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Published on 09 June, 2008

Myanmar church strong, but needs relief resources

Myanmar (MNN) — New reports indicate 133,000 people are either dead or missing in the aftermath of Cyclone Nargis in Myanmar. Those numbers are expected to increase as disease takes its toll on the victims. Many aid agencies are still being denied access to the region.

However, International Aid — a Christian humanitarian organization — was just allowed into the hardest-hit areas of the country. Senior Advisor for IA's Disaster Relief is Sonny Enriquez. He just returned from Bogale (bohg-ah-lay). "It's got a population of about 300,000 people, of which 80,000 people died in the process. There are about 32 relief camps around that area, and only 15,000 people are in the relief camps."

Enriquez says the damage in the Delta region is widespread. "Complete villages were wiped out. It reminds me so much of what happened in the tsunami of Aceh, Indonesia in 2004 where you would see half of the city wiped out as if a nuclear explosion occurred," he says.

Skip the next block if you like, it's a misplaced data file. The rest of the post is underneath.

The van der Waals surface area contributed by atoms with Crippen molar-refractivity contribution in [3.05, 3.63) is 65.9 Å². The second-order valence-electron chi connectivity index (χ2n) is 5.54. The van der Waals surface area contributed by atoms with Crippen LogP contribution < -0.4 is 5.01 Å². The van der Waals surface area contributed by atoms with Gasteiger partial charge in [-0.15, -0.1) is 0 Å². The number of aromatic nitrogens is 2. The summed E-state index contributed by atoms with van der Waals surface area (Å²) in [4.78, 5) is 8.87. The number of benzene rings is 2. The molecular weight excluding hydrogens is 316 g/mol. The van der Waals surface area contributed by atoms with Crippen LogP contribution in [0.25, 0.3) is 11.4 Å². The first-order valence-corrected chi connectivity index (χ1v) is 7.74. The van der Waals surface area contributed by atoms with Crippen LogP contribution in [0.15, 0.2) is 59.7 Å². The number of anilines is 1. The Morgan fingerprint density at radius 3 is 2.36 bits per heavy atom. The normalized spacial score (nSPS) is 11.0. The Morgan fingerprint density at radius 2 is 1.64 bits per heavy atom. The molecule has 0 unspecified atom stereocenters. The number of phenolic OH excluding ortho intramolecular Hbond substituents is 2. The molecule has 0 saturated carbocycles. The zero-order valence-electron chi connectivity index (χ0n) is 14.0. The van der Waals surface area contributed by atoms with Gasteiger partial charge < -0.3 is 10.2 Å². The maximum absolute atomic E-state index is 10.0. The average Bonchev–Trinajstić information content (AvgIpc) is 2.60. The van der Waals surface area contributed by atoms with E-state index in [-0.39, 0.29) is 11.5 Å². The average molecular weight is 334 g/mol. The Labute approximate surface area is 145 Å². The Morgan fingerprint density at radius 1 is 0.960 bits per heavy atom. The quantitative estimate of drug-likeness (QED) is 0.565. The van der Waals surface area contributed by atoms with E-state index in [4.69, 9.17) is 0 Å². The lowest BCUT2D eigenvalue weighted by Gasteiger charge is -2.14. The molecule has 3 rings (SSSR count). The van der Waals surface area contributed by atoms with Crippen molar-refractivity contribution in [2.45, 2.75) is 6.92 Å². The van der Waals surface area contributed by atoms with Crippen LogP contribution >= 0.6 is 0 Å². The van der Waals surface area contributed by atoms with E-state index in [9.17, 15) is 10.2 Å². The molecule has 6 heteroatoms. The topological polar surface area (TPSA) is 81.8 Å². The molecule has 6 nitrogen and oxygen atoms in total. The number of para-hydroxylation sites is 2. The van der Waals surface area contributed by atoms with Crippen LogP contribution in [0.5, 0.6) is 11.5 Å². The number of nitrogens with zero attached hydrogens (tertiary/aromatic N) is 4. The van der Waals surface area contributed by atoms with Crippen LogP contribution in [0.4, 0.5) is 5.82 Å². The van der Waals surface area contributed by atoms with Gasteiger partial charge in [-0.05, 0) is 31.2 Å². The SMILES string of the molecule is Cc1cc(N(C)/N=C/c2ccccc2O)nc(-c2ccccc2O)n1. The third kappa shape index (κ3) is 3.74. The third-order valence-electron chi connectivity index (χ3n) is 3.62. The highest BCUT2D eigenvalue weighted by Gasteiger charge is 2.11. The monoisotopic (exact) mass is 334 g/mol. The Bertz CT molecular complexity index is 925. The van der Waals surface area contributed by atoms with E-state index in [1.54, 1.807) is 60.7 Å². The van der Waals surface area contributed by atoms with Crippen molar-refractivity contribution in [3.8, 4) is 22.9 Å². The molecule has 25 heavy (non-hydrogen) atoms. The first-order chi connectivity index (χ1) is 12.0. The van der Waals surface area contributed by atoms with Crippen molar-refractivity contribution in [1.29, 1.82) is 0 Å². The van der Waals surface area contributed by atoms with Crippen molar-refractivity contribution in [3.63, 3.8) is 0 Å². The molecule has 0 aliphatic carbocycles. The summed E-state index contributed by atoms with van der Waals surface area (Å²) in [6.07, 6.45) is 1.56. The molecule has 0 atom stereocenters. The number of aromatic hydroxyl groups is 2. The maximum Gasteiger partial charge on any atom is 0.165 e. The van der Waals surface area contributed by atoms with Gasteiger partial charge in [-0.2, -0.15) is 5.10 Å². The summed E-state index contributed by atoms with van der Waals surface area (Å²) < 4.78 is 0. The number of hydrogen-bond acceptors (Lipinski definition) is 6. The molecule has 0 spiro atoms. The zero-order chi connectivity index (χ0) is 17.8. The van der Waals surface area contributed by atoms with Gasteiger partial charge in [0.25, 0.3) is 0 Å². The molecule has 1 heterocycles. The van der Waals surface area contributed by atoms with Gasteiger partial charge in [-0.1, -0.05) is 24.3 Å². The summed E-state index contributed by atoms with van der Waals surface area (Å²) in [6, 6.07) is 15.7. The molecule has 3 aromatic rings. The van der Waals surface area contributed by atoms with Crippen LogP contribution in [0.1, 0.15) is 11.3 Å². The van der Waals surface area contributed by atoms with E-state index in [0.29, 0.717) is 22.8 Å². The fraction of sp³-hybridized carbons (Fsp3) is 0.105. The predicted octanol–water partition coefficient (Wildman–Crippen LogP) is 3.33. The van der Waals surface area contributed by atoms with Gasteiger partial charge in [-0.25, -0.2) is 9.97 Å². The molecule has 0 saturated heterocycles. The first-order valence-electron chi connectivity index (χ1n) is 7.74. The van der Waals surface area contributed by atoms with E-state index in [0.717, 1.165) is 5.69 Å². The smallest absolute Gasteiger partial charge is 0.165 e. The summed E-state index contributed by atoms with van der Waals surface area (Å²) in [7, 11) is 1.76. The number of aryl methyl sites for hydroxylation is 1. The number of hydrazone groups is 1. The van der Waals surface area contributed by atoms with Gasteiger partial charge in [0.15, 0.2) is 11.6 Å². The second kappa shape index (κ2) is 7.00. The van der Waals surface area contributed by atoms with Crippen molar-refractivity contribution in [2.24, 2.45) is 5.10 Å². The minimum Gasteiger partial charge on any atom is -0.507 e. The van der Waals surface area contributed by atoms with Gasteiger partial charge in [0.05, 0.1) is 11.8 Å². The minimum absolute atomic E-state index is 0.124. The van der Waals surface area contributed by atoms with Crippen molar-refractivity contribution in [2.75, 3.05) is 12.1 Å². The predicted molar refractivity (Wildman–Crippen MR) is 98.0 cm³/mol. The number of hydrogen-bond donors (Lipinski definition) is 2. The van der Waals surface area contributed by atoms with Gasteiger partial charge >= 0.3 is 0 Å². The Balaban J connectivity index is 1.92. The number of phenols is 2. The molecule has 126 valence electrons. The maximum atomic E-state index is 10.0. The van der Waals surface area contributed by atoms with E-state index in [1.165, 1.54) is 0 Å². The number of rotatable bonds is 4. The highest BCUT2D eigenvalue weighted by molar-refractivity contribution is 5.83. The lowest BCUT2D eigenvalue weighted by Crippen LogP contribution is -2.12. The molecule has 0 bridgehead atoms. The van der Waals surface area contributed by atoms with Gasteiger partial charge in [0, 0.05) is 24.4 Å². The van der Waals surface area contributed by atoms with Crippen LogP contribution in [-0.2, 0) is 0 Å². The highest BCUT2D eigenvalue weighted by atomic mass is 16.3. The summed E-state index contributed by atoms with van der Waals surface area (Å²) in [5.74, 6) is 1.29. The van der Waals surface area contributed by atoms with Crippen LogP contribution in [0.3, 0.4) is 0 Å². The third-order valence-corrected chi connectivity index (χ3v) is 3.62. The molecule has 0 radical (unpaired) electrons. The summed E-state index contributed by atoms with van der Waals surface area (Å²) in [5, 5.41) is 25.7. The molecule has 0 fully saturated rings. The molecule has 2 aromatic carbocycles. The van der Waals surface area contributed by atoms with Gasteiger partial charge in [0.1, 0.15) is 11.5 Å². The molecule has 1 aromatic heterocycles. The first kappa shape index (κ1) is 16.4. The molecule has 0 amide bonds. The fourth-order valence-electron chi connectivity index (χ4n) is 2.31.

The stories are tragic, says Enriquez. "This mother that I spoke to [said] three of her children were swept away by the floods and into the sea."

Enriquez says there's a reason they're able to help in Myanmar. "We don't really have ground presence. We work through partners. So we have to look for partners who are not only committed and trustworthy but are capable of implementing programs."

He says International Aid is helping those partners with six medical clinics that were sent out late last week, "which would be able to provide the health care for an approximate population of 50,000. And the organization, the partners that we have, have already identified the locations where they will be setting it up," he says.

While physical needs abound — food, water, medical supplies, shelter and personal care items — hopelessness is gripping each victim. Enriquez says, "This is an excellent opportunity for the church to mobilize itself, and that's what they're doing. They're actually doing something, but they do need resources. And it's a natural for a church to pursue that role. There could be significant, lasting change."


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